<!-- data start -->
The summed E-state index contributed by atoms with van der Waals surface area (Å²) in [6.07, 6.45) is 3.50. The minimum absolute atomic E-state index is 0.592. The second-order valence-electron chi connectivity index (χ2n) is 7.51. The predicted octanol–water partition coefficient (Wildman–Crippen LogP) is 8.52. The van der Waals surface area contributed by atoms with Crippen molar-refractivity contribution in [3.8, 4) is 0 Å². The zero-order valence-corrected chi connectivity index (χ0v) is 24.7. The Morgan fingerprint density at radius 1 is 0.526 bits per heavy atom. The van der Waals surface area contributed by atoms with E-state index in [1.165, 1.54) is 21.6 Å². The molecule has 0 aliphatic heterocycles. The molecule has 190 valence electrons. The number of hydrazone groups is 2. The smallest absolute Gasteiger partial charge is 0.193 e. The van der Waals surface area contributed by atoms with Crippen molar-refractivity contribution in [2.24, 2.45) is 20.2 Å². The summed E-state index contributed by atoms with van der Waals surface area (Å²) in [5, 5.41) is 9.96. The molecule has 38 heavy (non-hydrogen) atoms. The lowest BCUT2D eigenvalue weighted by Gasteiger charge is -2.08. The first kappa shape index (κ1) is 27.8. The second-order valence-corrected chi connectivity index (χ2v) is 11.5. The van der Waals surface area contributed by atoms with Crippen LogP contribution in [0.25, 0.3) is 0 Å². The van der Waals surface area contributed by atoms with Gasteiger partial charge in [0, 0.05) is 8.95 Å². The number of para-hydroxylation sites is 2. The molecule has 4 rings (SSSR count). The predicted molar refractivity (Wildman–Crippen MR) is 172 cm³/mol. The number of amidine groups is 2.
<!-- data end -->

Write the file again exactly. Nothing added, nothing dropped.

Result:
The summed E-state index contributed by atoms with van der Waals surface area (Å²) in [6.07, 6.45) is 3.50. The minimum absolute atomic E-state index is 0.592. The second-order valence-electron chi connectivity index (χ2n) is 7.51. The predicted octanol–water partition coefficient (Wildman–Crippen LogP) is 8.52. The van der Waals surface area contributed by atoms with Crippen molar-refractivity contribution in [3.8, 4) is 0 Å². The zero-order valence-corrected chi connectivity index (χ0v) is 24.7. The Morgan fingerprint density at radius 1 is 0.526 bits per heavy atom. The van der Waals surface area contributed by atoms with E-state index in [1.165, 1.54) is 21.6 Å². The molecule has 0 aliphatic heterocycles. The molecule has 190 valence electrons. The number of hydrazone groups is 2. The smallest absolute Gasteiger partial charge is 0.193 e. The van der Waals surface area contributed by atoms with Crippen molar-refractivity contribution in [2.24, 2.45) is 20.2 Å². The summed E-state index contributed by atoms with van der Waals surface area (Å²) in [5, 5.41) is 9.96. The molecule has 38 heavy (non-hydrogen) atoms. The lowest BCUT2D eigenvalue weighted by Gasteiger charge is -2.08. The first kappa shape index (κ1) is 27.8. The second-order valence-corrected chi connectivity index (χ2v) is 11.5. The van der Waals surface area contributed by atoms with Crippen LogP contribution in [0.25, 0.3) is 0 Å². The van der Waals surface area contributed by atoms with Gasteiger partial charge in [0, 0.05) is 8.95 Å². The number of para-hydroxylation sites is 2. The molecule has 4 rings (SSSR count). The predicted molar refractivity (Wildman–Crippen MR) is 172 cm³/mol. The number of amidine groups is 2.